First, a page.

Doctor of Philosophy (PhD)
Chemistry and Biochemistry
First Committee Member
Second Committee Member
Third Committee Member
Fourth Committee Member
Number of Pages
Zirconium alloys are used in the United States as cladding materials in nuclear reactors. The purification of Zr is of relevance due to the large amount of spent nuclear fuel produced every year (2,000 metric tons per year and rising), of which 25% corresponds to radioactive zirconium cladding. Through the recovery and reuse of Zr, estimated savings of $40 million per year are estimated due to the high cost of hafnium-free nuclear grade zirconium, and also due to the minimization of nuclear waste disposal requirements.
Several chemical approaches have been proposed for the recovery and purification of Zr. Historically, a chloride volatility process has been preferred, which consists of the reaction between chlorine gas and irradiated cladding to produce zirconium tetrachloride and several other chloride species, which can be separated based on their different boiling/sublimation points, and then the purified zirconium tetrachloride is subsequently reduced to nuclear grade metallic zirconium. However, previous work has shown impurities in the tetrachloride product due to the presence of alloying elements (Fe, Sn, Nb, Cr, Ni), fission products (e.g. 137Cs, 90Sr), and activation products (e.g. 125Sb, 60Co, 93mNb).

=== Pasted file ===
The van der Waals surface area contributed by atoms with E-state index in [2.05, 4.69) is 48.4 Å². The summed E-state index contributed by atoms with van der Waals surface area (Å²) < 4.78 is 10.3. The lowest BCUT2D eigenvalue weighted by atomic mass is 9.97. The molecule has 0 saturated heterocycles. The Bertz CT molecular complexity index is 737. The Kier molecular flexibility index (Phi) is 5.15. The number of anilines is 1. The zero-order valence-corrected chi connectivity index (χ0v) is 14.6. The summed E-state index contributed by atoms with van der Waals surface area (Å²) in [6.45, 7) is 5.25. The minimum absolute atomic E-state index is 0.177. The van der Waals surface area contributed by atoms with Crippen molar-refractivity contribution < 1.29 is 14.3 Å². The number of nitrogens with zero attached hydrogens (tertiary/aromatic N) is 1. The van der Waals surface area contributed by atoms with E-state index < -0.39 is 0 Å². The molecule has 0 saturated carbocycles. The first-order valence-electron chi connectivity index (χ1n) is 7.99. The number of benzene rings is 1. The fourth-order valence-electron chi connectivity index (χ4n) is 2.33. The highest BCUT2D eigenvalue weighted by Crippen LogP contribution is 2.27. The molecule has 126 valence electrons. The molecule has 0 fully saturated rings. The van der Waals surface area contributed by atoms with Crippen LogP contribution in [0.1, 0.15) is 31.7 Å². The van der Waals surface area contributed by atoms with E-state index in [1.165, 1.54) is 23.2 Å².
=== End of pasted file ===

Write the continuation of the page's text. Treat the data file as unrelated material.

This dissertation expands on the fundamental properties of solid and gaseous zirconium tetrachloride, a significantly understudied compound. Then, experimental set-ups are developed for laboratory scale chlorination reactions of non-irradiated zirconium alloys and characterization of their chloride products. The data provided allows for the optimization and demonstration of a process that is highly selective for the separation of zirconium tetrachloride, and therefore yield high purity zirconium.
chlorination; cladding; purification; zircaloy; zirconium
University of Nevada, Las Vegas
Borjas Nevarez, Rosendo, "Zirconium Tetrachloride, Fundamental Chemistry and Nuclear Fuel Cycle" (2019). UNLV Theses, Dissertations, Professional Papers, and Capstones. 3787.
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